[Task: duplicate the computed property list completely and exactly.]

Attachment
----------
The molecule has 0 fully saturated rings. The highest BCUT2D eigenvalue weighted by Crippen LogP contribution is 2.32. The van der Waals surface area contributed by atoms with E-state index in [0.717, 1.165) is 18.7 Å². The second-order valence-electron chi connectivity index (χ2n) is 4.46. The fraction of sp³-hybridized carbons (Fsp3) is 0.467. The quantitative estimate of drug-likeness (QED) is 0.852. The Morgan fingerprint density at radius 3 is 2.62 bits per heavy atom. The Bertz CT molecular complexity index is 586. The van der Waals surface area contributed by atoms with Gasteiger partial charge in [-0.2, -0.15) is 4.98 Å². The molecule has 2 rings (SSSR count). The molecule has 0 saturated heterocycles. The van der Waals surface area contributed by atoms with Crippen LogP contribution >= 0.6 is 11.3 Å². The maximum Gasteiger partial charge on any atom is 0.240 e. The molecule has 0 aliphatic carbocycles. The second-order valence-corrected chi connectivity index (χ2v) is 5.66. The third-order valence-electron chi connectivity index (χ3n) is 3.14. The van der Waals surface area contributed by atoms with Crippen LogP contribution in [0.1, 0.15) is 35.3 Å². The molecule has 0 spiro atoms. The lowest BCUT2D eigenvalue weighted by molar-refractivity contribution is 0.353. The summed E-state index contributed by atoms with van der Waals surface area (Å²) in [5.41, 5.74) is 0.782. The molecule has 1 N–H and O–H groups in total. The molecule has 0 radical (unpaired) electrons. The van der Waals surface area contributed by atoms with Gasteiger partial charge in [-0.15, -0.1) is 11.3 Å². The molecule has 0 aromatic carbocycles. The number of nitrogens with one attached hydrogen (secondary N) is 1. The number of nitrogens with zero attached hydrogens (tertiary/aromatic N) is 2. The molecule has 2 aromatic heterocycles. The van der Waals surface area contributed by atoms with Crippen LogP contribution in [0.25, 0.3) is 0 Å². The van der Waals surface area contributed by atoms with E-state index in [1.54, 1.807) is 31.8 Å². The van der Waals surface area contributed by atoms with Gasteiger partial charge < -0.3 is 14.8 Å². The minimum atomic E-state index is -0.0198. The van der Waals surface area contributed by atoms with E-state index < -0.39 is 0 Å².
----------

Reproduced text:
The molecule has 0 fully saturated rings. The highest BCUT2D eigenvalue weighted by Crippen LogP contribution is 2.32. The van der Waals surface area contributed by atoms with E-state index in [0.717, 1.165) is 18.7 Å². The second-order valence-electron chi connectivity index (χ2n) is 4.46. The fraction of sp³-hybridized carbons (Fsp3) is 0.467. The quantitative estimate of drug-likeness (QED) is 0.852. The Morgan fingerprint density at radius 3 is 2.62 bits per heavy atom. The Bertz CT molecular complexity index is 586. The van der Waals surface area contributed by atoms with Gasteiger partial charge in [-0.2, -0.15) is 4.98 Å². The molecule has 2 rings (SSSR count). The molecule has 0 saturated heterocycles. The van der Waals surface area contributed by atoms with Crippen LogP contribution >= 0.6 is 11.3 Å². The maximum Gasteiger partial charge on any atom is 0.240 e. The molecule has 0 aliphatic carbocycles. The second-order valence-corrected chi connectivity index (χ2v) is 5.66. The third-order valence-electron chi connectivity index (χ3n) is 3.14. The van der Waals surface area contributed by atoms with Crippen LogP contribution in [0.1, 0.15) is 35.3 Å². The molecule has 0 spiro atoms. The lowest BCUT2D eigenvalue weighted by molar-refractivity contribution is 0.353. The summed E-state index contributed by atoms with van der Waals surface area (Å²) in [5.41, 5.74) is 0.782. The molecule has 1 N–H and O–H groups in total. The molecule has 0 radical (unpaired) electrons. The van der Waals surface area contributed by atoms with Gasteiger partial charge in [-0.15, -0.1) is 11.3 Å². The molecule has 0 aromatic carbocycles. The number of nitrogens with one attached hydrogen (secondary N) is 1. The number of nitrogens with zero attached hydrogens (tertiary/aromatic N) is 2. The molecule has 2 aromatic heterocycles. The van der Waals surface area contributed by atoms with Crippen LogP contribution in [0.25, 0.3) is 0 Å². The van der Waals surface area contributed by atoms with E-state index in [1.54, 1.807) is 31.8 Å². The van der Waals surface area contributed by atoms with Gasteiger partial charge < -0.3 is 14.8 Å². The minimum atomic E-state index is -0.0198. The van der Waals surface area contributed by atoms with E-state index < -0.39 is 0 Å².